For the back-end, a high-throughput data capture/store/query capability is required, suitable for continuous streaming operation, probably with redundancy/high-availability, and a non-rigid schema layer capable of evolving over time as the data sources evolve. So-called “No-SQL” database systems (which in fact stands for “Not Only SQL” rather than NO SQL) such as Cassandra, HBase or MongoDB offer excellent properties for high-volume streaming operation, and would be well suited to the challenge, or there are also commercial derviatives of some of these platforms on the market, such as the excellent Acunu Data Platform which commercialises Cassandra.
Additionally a facility for complex analytics, most likely via parallel, shared-nothing computation (due to the extreme data volumes) will be required to derive any useful insight from the data you capture. For this component, paradigms like MapReduce are a natural choice, offering the benefits of linear scalability and unlimited flexibility in implementing custom algorithms, and libraries of Machine Learning such as the great Apache Mahout project have grown up around providing a toolbox of analytics on top of the MapReduce programming model. Hadoop is an obvious choice when it comes to exploiting the MapReduce model, but since the objective here is to achieve near-real time streaming capability, it may not always be the best choice. Cassandra and HBase (which in fact runs on Hadoop) can be a good choice since they offer the low-latency characteristics, coupled with MapReduce analytic capabilities.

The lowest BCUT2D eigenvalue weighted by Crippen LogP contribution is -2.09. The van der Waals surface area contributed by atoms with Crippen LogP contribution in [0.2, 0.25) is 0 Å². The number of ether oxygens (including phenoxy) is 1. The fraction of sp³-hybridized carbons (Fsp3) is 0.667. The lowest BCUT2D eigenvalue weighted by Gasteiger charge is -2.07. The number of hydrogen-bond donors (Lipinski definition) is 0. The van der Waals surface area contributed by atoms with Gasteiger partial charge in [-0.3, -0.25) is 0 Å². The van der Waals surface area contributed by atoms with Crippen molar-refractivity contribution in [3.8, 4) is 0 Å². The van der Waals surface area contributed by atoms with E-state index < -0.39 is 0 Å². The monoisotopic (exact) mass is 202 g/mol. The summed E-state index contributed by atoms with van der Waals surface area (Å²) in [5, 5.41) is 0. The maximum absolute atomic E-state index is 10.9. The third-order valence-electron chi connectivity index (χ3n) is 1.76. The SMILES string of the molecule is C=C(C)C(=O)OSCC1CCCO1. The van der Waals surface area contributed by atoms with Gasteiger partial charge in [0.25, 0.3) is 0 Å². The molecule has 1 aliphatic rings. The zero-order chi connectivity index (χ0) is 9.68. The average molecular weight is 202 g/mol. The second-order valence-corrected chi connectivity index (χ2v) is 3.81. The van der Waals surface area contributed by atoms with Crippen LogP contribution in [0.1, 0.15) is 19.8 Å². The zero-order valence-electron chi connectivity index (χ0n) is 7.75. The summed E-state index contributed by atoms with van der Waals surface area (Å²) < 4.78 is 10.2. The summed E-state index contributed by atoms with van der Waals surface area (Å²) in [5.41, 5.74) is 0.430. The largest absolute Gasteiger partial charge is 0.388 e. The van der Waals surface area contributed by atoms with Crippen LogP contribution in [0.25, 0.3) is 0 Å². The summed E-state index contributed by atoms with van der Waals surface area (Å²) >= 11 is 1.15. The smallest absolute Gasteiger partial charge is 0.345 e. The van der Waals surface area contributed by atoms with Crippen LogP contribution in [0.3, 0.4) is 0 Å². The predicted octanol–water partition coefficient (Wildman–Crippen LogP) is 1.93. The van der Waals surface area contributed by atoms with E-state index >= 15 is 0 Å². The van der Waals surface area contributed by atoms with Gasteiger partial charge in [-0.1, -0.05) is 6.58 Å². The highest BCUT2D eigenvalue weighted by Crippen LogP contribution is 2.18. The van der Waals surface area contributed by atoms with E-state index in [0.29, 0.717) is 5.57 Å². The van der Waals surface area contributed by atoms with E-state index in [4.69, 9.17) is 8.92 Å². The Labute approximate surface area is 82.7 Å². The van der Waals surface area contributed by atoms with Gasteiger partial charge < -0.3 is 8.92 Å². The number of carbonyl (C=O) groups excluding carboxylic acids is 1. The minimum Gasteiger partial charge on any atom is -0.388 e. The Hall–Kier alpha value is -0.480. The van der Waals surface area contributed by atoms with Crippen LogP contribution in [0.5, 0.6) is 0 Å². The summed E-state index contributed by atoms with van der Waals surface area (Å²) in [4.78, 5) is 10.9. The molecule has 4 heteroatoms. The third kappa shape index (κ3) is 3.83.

Finally, some form of front-end visualization/analysis layer will be necessary to graph and present results in a usable visual form. There are some new open-source BI Analytics tools around which might do the job, or a variety of commercial offerings in this area. The exact package to be selected for this component is strongly dependent on the desired insight and form of visualization and so is probably beyond the scope of this article, but of course requirements are clearly that it needs to interface with whatever back-end storage layer you choose.
Given the cutting-edge nature of many of the systems required, a solid operational team is really essential to maintain and tune the system for continuous operation. Many of these products have complex tuning requirements demanding specialist skill with dedicated headcount. Some of the commercial open-source offerings have support packages that can help mitigate this requirement, but either way, the need for operational resource must never be ignored if the project is to be a success.
The technologies highlighted here are evolving rapidly, with variants or entirely new products appearing frequently, as such it would not be unreasonable to expect significant advancement in this field within the 6-12 month timeframe. This will likely translate into advancement on two fronts: increased and functional capability of the leading distributed data platforms in areas such as query interface and indexing capability, and reduced operational complexity and maintenance requirements.
Big Data Partnership help organisations unlock the value in their big data. We would be delighted to discuss further the use case outlined above should you wish to explore adapting these concepts to your own business.